Aphids and Abandon: A Surprising Tale
- Words by
- Kaye Roberts-Palmer
I’ll let you in on a secret – my vegie patch is not that crash hot. Any initial enthusiasm based on fickle visions of juicy tomatoes and submarine sized zucchini usually results in a few meagre specimens with my lonely string beans fodder for white fly hordes. This is my fault, vegetables are needy plants and I get distracted too easily by other grandiose gardening tasks.
Last year I planted bronze fennel even though I’m not a fan of aniseed. This was all about vanity, fennel has fine feathery plumes reminding me of baby possum tails. I like to run my fingers through the soft foliage watching it bend to a burnished shimmer by the spring time wind.
That was then, now late summer is holding nature in a scorching grip. No rain and endless burning days have left my plants bowed, their leaves brown, curled and split. The clay soil has cracked and formed hard dirt pebbles that send shudders up my arm when I try to dig shallow holes.
The garden is parched and even attempts at irrigation are not making a mark, yet my sturdy fennel has always flourished – until now.”
I first noticed its bronze colouring looked sickly, there were no new fronds and the smooth branches had become bubbly. I peered in and spotted aphids.
While I know that aphids, like other annoying beasties such as mosquitoes, leeches and sand flies, are an unpleasant but essential part of nature, my gardening heart tightened at the devastation caused by so many hungry aphids sucking out life giving chlorophyll.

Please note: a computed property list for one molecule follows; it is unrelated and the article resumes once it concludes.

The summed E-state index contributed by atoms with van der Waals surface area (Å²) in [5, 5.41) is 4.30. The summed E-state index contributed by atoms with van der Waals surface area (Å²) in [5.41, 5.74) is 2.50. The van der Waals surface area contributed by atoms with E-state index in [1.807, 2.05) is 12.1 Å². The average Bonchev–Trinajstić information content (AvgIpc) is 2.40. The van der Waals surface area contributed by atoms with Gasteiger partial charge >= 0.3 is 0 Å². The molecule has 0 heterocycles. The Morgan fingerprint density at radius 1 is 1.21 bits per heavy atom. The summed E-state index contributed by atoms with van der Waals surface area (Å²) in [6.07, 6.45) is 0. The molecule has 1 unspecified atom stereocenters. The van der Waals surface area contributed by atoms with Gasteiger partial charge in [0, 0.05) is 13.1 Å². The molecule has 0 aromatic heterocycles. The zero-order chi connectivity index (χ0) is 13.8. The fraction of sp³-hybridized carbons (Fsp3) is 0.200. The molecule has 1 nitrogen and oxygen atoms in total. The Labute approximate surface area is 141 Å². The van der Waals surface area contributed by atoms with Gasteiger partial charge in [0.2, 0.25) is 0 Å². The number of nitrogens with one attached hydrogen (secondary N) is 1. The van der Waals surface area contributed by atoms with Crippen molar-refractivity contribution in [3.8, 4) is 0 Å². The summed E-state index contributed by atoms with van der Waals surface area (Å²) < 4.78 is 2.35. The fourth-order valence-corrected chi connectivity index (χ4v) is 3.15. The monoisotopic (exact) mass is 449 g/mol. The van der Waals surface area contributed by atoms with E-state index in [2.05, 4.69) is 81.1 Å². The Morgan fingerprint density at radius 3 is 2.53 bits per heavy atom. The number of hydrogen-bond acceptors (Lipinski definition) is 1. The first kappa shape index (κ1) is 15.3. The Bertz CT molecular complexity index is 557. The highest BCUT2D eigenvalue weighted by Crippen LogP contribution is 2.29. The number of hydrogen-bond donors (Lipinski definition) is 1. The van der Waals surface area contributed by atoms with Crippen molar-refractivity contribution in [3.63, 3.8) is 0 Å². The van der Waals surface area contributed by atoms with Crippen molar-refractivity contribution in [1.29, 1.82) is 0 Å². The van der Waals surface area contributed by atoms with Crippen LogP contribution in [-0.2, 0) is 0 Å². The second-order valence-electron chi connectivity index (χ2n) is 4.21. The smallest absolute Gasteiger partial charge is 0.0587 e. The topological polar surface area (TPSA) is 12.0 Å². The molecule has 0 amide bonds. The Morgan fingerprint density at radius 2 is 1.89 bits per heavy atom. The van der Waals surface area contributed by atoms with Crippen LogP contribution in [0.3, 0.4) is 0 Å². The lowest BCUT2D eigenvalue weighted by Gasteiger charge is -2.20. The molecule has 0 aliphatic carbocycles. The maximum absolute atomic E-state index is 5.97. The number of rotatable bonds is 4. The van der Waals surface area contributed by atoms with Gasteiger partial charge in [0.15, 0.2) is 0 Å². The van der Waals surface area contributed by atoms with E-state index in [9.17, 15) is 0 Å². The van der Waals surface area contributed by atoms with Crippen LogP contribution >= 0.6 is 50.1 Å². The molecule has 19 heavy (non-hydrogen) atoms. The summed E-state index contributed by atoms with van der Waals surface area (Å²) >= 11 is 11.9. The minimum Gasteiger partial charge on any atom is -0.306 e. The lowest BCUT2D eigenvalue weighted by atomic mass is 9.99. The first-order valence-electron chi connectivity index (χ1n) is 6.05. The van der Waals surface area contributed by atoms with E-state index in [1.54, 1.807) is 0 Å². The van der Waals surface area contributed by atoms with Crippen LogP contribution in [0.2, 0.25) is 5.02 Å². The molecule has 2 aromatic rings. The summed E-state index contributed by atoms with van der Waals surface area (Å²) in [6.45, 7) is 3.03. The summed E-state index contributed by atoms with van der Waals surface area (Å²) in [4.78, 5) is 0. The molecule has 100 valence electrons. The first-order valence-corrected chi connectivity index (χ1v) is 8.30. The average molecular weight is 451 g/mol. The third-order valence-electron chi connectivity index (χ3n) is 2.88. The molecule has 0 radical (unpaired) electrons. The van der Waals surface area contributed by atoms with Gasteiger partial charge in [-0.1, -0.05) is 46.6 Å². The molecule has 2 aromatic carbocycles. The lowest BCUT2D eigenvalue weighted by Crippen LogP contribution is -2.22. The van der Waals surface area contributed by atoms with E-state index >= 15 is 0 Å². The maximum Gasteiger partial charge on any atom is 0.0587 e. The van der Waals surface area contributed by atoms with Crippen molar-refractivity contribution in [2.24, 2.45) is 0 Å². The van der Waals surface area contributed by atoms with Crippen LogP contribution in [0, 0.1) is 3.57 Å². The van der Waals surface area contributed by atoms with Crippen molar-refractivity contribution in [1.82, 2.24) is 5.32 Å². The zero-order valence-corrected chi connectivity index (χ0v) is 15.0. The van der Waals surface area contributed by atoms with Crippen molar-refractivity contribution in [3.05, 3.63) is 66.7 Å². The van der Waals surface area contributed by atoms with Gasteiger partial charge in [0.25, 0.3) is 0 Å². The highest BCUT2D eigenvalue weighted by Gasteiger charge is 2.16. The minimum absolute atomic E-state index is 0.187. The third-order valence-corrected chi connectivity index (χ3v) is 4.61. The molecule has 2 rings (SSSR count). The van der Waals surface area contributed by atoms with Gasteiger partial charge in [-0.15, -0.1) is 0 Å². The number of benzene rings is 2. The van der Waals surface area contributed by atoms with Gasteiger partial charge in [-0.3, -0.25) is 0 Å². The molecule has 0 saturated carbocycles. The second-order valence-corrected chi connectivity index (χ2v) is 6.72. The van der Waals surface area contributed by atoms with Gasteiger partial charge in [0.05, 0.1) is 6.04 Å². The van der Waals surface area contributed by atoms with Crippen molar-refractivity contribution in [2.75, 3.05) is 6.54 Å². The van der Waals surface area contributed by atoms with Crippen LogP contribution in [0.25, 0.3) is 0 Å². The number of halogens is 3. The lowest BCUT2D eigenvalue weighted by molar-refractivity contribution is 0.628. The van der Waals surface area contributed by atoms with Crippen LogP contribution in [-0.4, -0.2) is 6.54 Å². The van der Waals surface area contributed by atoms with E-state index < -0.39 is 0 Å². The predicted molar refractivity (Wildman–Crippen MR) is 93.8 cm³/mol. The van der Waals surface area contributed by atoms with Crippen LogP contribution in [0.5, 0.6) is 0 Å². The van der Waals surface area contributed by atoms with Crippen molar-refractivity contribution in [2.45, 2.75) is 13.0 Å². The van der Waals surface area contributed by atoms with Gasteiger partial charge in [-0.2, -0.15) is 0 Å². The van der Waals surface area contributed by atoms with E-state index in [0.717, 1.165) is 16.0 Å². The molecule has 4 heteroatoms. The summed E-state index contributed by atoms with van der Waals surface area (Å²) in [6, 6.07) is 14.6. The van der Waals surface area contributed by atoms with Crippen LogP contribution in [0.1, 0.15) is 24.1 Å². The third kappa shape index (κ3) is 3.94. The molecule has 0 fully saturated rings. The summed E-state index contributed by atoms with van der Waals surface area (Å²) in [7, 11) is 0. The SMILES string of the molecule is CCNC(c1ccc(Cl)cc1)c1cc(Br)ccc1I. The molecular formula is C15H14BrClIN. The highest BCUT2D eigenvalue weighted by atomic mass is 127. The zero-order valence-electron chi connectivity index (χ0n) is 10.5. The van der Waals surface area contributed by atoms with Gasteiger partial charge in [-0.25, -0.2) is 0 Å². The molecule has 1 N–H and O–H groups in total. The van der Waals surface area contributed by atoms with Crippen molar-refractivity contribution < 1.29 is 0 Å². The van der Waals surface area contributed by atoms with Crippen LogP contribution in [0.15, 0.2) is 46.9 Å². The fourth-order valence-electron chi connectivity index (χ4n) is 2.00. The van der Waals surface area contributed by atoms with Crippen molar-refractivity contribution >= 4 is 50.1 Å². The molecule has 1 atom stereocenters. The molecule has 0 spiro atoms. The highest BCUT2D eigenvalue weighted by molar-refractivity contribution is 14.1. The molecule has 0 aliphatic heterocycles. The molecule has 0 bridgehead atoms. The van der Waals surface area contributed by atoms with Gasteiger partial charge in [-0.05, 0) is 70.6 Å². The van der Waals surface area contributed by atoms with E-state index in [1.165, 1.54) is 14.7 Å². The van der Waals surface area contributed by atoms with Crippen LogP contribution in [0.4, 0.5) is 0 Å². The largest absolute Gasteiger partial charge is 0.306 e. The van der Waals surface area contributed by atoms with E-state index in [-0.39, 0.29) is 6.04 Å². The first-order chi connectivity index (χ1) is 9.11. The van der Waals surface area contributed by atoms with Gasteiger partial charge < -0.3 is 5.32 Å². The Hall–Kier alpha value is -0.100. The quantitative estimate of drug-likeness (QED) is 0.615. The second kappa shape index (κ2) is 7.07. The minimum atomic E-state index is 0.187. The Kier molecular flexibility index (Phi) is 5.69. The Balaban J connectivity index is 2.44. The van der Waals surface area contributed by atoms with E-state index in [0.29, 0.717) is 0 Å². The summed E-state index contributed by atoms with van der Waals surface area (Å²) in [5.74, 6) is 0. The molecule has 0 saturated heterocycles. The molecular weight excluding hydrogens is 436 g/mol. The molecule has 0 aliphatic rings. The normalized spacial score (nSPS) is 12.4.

Aphids are a devious species; the females give birth to multiple live young and if that’s not fast enough to enjoy the feast, they can clone themselves hundreds of times. If you spy a few clusters, by the end of the week you’ll have hundreds of heaving, plump aphids turning tender plants into a green smoothie, aphid style.
Before my fingers could squash them into submission, the ladybird appeared. She was a single bright dot delicately crawling across the tops of fennel flowers drying into seed heads.”
Ladybirds (Coccinellidae) are the heroes of childhood rhymes and stories but to a gardener they are also a welcome fighter in organic pest control. They come from a large family with over 5,000 species found worldwide. I stayed my hand and over the next few weeks observed the ladybird nursery.
First, I noticed the clumps of delicate orange yellow eggs attached to the fennel branches and then the tiny larvae appeared, long, black rhinoceros like spiny predators they roamed up and down my fennel devouring the aphids like jelly babies, in a microcosmic world they were fierce unstoppable hunters and I was glad I wasn’t that small.
In one careful day of counting I had 52 roaming larvae. The aphids were being picked clean. The larvae soon attached themselves to the branches and began to pupate, morphing into orange sacks that are eventually shed, signalling the adults will be soon appearing.
Now I find their welcome red and orange dots all over my veggies and flowers – it looks like they are staying. Nature has taken my abandoned veggie patch and instead grown garden predators. I’m not going to argue, nature knows best.
Image by Grayson Orlando, sourced from Wikipedia Commons.